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"We've officially made it as a band now that we've got a six-person tent," jokes Night Moves bassist Micky Alfano. And he kind of has a point. The burgeoning Minneapolis retro-rock band might be on the cusp of something really big, but they're still at the (weather-permitting) camping phase in their development.
Night Moves play a release show for Colored Emotions with Lord Huron and Enola Gay on Tuesday, October 16, at 7th St. Entry; 612.332.1775
During happy hour at the Driftwood Char Bar in south Minneapolis, the group's three core members — vocalist/guitarist John Pelant, Alfano, and multi-instrumentalist Mark Ritsema — all wear worn-out and self-satisfied looks after finishing an honest day's work.
"I only had a two-person tent, so John and I had to share it while the other guys slept in the van," Alfano explains, while recalling spending a chilly night in the desert at Joshua Tree National Park. Pelant chimes in, "It was the worst night, the coldest night ever." But even as long-time friends, both guys joke that they were reluctant to cling to each other for warmth, and instead just lay there shivering waiting for the sun to rise.
They should experience a far balmier reception as Night Moves celebrate the release of their debut album, Colored Emotions, with a record-release show at the Entry on Tuesday. It has been a year and a half since the album was unveiled as a free download online. Since then, the venerable U.K. indie label Domino Records brought the band to L.A. for a week earlier this year to re-record the songs with producer Thom Monahan. According to Alfano, the most significant difference in the new versions is, "We can simply perform these songs better now."
"[Thom] really caught on with what we wanted really quick," says Pelant. "He would just be able to dial something in and capture the exact sound we were looking for." That sound — augmented by their twangy vintage guitars and Pelant's silky croon — is a modern twist on classic radio staples of the '70s in the vein of "Life's Been Good," "Dream On," and "Love the One You're With," which appropriately enough were playing nonstop in the bar throughout our conversation.
But never once did we hear the familiar, gravelly voice of Bob Seger, who became a national star after releasing hit single "Night Moves" in 1976. That would have been just too perfect.
"After my first practice with the band three years ago, John threw out the idea of either doing a song called 'Night Moves' or that the band should be called Night Moves," Alfano claims. "And I had never even heard of Bob Seger at that point. I just feel like a lot of people in our generation haven't really paid attention to Bob Seger."
Pelant adds, "We all like older, classic rock and retro music, but it's not like it was a conscious thing to let people know that 'Yeah, we really like Seger.'" Ritsema then jokes that the band is contemplating "renting a Silver Bullet Party Bus" for their release show at the Entry and "being photographed drinking nothing but Bud Light on tour." To avoid any confusion (and a potential lawsuit), the Colored Emotions standout that was originally titled "Night Moves" has been renamed "Country Queen."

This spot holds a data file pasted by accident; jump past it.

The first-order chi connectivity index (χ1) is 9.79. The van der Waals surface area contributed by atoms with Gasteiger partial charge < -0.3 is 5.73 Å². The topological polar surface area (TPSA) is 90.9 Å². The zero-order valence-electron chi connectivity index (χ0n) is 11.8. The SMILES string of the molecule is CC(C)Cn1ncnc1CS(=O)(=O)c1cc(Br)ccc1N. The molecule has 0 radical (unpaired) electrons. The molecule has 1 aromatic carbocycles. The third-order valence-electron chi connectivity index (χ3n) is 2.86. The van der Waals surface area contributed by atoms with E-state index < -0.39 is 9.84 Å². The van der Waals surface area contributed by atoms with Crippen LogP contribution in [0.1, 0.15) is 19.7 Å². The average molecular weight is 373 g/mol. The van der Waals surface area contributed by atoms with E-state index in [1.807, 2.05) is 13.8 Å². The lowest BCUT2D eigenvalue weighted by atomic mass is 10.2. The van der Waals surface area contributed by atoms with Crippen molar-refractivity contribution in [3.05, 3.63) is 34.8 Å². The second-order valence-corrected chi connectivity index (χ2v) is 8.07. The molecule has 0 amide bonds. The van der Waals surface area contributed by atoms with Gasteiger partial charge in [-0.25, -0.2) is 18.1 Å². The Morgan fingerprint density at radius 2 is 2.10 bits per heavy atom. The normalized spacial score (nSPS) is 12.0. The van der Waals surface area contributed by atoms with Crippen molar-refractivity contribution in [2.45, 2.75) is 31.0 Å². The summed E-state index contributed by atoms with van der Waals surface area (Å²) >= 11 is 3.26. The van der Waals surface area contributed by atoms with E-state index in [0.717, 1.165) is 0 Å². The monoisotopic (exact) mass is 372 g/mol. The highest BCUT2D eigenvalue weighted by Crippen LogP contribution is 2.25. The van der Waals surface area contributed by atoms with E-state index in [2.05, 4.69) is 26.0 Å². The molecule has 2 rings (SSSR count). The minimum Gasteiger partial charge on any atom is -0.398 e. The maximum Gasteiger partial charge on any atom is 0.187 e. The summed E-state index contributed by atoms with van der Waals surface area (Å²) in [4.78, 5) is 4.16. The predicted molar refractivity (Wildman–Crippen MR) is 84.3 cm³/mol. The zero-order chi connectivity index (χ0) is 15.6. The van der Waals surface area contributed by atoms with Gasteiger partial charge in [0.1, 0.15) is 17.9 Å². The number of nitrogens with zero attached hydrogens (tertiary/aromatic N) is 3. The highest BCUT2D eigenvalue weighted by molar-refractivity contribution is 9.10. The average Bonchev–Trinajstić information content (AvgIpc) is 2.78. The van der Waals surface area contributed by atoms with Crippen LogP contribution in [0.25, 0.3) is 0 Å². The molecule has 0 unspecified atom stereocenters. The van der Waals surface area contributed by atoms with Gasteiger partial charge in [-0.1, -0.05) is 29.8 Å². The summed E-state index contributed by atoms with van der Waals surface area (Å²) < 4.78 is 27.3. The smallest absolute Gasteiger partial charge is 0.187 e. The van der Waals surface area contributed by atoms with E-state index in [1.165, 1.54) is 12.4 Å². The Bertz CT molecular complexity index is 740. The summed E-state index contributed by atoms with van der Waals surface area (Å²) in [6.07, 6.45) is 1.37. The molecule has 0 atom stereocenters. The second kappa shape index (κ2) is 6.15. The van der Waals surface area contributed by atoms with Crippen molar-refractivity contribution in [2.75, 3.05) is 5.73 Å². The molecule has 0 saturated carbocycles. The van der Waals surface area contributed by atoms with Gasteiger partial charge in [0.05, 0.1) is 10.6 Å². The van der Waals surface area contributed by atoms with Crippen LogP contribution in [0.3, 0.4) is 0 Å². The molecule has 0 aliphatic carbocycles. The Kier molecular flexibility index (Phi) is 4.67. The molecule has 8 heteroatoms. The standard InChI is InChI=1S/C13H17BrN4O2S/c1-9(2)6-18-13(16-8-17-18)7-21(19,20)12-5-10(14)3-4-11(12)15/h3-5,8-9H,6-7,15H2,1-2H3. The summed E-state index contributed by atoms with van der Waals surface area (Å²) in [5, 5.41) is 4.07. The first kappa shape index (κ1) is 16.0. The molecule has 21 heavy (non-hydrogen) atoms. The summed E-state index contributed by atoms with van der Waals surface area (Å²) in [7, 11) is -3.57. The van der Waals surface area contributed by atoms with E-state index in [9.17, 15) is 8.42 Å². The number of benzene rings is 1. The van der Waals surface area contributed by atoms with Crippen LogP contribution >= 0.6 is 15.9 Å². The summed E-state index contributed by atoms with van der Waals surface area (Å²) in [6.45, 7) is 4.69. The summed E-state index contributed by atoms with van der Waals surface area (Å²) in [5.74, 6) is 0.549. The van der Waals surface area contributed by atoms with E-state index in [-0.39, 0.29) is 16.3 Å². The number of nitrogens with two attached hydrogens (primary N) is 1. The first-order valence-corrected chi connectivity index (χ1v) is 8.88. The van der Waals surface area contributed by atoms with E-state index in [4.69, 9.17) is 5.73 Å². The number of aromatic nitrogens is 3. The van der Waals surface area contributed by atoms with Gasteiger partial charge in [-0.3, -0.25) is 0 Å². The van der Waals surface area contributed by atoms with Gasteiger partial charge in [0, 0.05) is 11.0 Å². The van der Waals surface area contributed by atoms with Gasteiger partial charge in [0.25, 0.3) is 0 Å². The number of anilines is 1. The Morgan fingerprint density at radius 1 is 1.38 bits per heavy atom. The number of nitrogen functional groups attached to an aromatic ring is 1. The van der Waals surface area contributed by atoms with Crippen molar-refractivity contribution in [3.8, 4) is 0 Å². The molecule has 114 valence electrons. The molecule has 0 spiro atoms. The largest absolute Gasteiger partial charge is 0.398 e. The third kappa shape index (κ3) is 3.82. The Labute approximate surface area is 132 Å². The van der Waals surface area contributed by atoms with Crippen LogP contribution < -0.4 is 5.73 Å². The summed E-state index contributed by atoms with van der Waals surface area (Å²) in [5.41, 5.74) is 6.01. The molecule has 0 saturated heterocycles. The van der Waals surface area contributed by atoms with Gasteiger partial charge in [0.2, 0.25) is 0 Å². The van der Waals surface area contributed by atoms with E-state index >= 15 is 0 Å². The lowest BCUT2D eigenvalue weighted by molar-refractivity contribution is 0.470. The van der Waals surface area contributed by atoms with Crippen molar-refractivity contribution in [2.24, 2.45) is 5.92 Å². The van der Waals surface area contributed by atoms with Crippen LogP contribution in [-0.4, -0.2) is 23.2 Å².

The rest of the record has a studied, polished sound, especially for a debut. Songs like "Horses" still manage to have an artfully relaxed vibe as well. The guitar solos soar, but never sound overblown, while the expansive arrangements suggest the musical confidence and adventurousness of a band deep into their career, not just starting out. Completing the throwback vibe is the album's resplendent cover art, by Erik Hamline of Steady Print Shop in northeast Minneapolis, featuring a psychedelic sunrise (or sunset) peeking from behind the branches of a tree, bringing to mind that a new day is indeed dawning for Night Moves.
While the band did sign to Domino, they have yet to visit the U.K. or even leave the States as a group, and are instead focusing their excitement on hitting the road in the U.S. this October, and perhaps testing out their new tent in the process.
When it comes to the local scene, the band has nothing but nice things to say about the support shown to them. "I think a lot of people have been really kind to us," says Alfano, making a point to single out Radio K, which first played their songs early on. "Everyone has been really supportive, and seems to dig what we're doing, which is a really nice feeling because they are people that I look up to."
Establishing their own distinct place in the local music scene is a bit of a work-in-progress for the young band, however. The group members all searched long and hard for a perfect answer as to what it means to be a Minneapolis band these days. "It's a tricky question," says Pelant eventually. While Ritsema chimed in, "A lot of local bands collaborate with each other, which is cool, but we're just trying to do our own thing, which hopefully makes us stand out a little bit more."
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